The unwritten rules of Galli Cricket

Tamojit Chakraborty / 09 July 2014

India’s not so ‘private’ tryst with Cricket dates back to ages. The gentleman’s game ‘which is not so’ currently is unofficially the national game, almost achieving the status of a religion, passion and talks of bylanes of Kashmir to deserted roads of Kanyakumari. Who in India doesn’t love to witness batsmen fully padded on to face bowlers steaming in with the red cherry on the lush green fields. Not so far away a half used parking garage lying in abeyance is suddenly the centre of uproar and tumult. The reason: the clock has stroked the designated hour and one sees a group of 8-9 street kids out in the sun carrying an ‘arrogant’ bat striated in patches and a shining new rubber ball. Welcome to galli cricket folks, India’s breeding grounds for ‘lost’ cricketers who perhaps have never made to the international stage. An entertaining form played with feverish fervor and gusto from a wide age range from 10-50 year olds.

So where does the name come from as taken from the Blog, Taken from the vantage point: Galli is the transliteration of the Hindi ‘Gali’ which means lane.  Cricket was now being played across every nook and corner of the country and all that was needed was a lane, no matter how narrow or wide, a bat – make shift or real, a ball – preferably tennis Cosco or Vicky and some bricks or a neighbor’s compound wall for the wickets.

Ladies and Gentlemen, Sportzwiki today presents its readers the unwritten rules of Galli Cricket

Who can play the game:  Anyone who can swing the bat, you don’t need to possess the swagger of Mahendra Singh Dhoni nor the stylish elegance of VVS Laxman. Only striking the ball would do. Hence Akash Chopra gets a look in.

  •         A neighbour’s concrete compound wall would act as 3 wickets with bails were drawn by etching outlines with stones.  
  •         If there aren’t two bats available, the non striker would run for his life using a piece of stick, broken tree branches or even rulers.
  •         Boundary walls would be a cast of imagination: Trees planted far or near doesn’t matter, bricks loitering the streets or even fences if the latter exist.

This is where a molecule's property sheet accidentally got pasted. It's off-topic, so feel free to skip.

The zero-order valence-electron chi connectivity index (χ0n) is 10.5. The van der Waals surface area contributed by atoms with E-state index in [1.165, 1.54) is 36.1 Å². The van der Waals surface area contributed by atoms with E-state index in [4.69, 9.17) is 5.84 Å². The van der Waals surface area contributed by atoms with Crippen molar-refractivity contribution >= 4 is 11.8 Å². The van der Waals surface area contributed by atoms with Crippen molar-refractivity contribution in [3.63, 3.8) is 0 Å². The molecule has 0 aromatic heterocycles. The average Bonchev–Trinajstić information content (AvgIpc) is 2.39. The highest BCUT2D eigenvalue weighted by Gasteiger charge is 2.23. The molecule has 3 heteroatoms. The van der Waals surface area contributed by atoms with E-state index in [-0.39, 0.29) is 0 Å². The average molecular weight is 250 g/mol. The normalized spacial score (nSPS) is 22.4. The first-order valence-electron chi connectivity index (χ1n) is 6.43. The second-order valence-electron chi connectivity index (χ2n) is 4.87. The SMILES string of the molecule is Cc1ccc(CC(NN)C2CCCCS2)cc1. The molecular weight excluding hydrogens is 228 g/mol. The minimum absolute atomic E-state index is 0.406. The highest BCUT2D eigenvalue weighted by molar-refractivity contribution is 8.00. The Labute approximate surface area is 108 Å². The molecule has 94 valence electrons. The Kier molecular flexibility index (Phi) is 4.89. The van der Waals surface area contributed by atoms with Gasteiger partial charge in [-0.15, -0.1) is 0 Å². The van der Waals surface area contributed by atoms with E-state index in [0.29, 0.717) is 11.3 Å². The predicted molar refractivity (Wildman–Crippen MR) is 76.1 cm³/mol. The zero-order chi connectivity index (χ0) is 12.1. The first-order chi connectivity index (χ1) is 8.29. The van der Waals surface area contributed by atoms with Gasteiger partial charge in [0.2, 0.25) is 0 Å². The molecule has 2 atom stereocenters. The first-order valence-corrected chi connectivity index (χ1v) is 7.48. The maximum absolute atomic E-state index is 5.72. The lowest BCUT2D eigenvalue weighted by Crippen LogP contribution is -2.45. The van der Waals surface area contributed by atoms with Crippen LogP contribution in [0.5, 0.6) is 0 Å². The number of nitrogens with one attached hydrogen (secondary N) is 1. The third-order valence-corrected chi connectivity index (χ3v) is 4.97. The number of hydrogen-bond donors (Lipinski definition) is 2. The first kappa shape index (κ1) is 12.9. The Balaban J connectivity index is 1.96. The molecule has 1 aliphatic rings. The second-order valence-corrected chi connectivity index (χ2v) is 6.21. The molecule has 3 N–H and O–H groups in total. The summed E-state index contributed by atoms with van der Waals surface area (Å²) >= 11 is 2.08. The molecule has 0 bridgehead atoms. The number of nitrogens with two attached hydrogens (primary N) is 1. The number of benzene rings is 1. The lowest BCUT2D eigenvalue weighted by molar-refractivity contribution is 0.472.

•         The number of overs would depend on the number of players. Usually the youngest kid would bat and bowl last and field where the ball goes most.
  •         Whoever owns the bat, will open the batting and also keep wickets, which would mean less fielding.
  •         The team with an extra player doesn’t have last man batting and will have to nominate one of their players who will field for the opposition.
  •         The score keeper is hurled the ignominy of disdain, reason: 1+2 might become 4. Scenes of Parliament can be easily reckoned if there is a dispute.             Usually the most senior most guy’s word is taken to be final.
  •         There is no umpire, the non striker has to perform the duties of the umpire. Hence LBW’s are for loosers.
  •         Unlimited dead balls are recorded, more than the number of fours Ishant Sharma concedes in his five over spells.
  •         One drop one hand catch, beat that Jonty Rhodes
  •         Usually if the ball can’t be found, say its blinded in between the grass or under cars, or has flowed into the drains, the batting side gets one compulsory         run.
  •         You can chuck till you bowl fast.
  •         If nearby windows are broken, the match is over.
  •         If you hit the ball from where you can’t get it back, you have to buy the new ball. Exactly why Chris Gayle didn’t play galli cricket and never will.
  •         The match only ends when the suns fully sets and nothing can be seen

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